Juniors Alyssa Befumo and Aidan Forbes made a statement in Cooperstown on Monday afternoon: Huntington High School has some of the finest students in the country. The two teenagers both won first place in the New York State History Day finals and earned berths in the national championships at the University of Maryland at College Park in June.
“I’ve had the pleasure of working with both Aidan and Alyssa over the last three years as they have participated in the National History Day competition,” said social studies teacher Lauren Desiderio, who coordinates Huntington’s National History Day initiative. “While both have been successful in our local competition over the years, this will be their first time representing the district and state at the nationals. I’m thrilled that this will be the third consecutive year that Huntington High School will be represented at the national finals. This success is a true testament to the dedication our students and my colleagues put forth in recognizing the pursuit of research and historical inquiry within our curriculums.”
Ms. Befumo captured the senior individual documentary category for her project titled: “The Stonewall Uprising: Taking a Stand against LGBT Inequality.” Students from Herricks High School and Friends Seminary in Manhattan finished second and third, respectively.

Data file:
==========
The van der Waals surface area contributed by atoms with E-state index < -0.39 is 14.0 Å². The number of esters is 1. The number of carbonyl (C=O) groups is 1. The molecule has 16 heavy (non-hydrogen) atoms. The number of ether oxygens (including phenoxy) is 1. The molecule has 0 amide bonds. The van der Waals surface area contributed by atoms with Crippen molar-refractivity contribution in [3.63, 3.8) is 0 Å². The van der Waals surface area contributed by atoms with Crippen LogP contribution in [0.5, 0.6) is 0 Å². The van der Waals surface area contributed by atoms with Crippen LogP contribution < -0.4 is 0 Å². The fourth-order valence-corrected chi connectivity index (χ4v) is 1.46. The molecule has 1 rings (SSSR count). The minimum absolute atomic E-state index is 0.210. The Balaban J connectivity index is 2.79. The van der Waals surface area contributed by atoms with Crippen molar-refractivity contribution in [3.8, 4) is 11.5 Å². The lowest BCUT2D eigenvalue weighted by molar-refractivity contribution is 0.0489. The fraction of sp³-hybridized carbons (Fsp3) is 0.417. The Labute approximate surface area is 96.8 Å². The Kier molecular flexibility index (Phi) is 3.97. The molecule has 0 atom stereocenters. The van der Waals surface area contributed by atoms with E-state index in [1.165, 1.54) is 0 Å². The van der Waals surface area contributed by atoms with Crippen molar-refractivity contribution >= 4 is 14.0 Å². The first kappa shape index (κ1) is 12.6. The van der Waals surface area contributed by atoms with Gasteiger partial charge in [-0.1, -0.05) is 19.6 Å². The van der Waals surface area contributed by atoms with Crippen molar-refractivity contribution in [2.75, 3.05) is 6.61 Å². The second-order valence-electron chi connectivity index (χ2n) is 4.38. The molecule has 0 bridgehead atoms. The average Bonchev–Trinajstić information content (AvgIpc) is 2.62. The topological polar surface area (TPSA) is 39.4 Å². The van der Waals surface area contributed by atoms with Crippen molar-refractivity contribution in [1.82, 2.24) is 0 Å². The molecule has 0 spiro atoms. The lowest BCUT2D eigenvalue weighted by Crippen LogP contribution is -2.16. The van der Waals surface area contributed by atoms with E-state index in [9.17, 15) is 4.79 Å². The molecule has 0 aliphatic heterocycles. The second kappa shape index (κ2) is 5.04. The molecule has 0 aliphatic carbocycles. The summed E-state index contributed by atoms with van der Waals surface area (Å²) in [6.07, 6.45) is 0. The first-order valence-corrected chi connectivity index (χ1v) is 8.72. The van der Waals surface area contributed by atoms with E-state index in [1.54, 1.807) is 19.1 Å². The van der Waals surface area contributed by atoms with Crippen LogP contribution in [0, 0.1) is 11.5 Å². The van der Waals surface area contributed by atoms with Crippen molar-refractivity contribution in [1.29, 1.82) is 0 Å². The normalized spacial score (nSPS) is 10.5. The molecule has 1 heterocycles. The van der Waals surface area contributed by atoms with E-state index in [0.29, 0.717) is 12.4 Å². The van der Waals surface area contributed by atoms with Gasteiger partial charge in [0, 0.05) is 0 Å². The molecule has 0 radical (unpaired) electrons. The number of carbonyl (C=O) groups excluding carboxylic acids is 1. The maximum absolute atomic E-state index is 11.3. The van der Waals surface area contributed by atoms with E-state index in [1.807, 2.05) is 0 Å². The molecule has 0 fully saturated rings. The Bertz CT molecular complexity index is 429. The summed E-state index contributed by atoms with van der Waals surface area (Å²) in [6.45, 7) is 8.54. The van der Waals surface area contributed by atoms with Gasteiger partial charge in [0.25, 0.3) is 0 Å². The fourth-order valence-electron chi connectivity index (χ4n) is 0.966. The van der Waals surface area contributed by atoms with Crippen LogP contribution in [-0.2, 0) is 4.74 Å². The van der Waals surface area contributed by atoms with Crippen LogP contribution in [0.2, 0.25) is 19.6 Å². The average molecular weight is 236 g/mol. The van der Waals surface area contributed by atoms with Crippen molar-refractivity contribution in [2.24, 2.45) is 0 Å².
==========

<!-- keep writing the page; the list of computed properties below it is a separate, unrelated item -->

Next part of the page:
“It was such an honor to even attend the statewide competition,” Ms. Befumo said. “All of the other projects were extremely well done. I had a great time exploring Cooperstown over the weekend and I can’t wait to represent Huntington in Maryland for the nationals.”
“An amazing experience”
Huntington junior Aidan Forbes won first place
in the State History Day finals.
Mr. Forbes garnered first place in the senior historical paper category for his project titled: “Larry Flynt: An Unlikely Hero Takes a Stand against Censorship.” Students from Hewlett High School and the Wheatley School in East Williston took second and third place, respectively.
“I had a great day walking around the Cooperstown and my interview with the judges couldn’t have gone better,” Mr. Forbes said. “It was an amazing experience being at the awards ceremony and witnessing hours of hard work seriously pay off. I am grateful for the assistance and advice of Mrs. Desiderio and Mr. [Kenneth] Donovan and I’m looking forward to the nationals.”
The national championship is set for June 11-15 at the University of Maryland. The event is expected to draw 3,000 contestants from across the country as well as from Guam and American Samoa and from international schools in China, Korea, South Asia and Central America.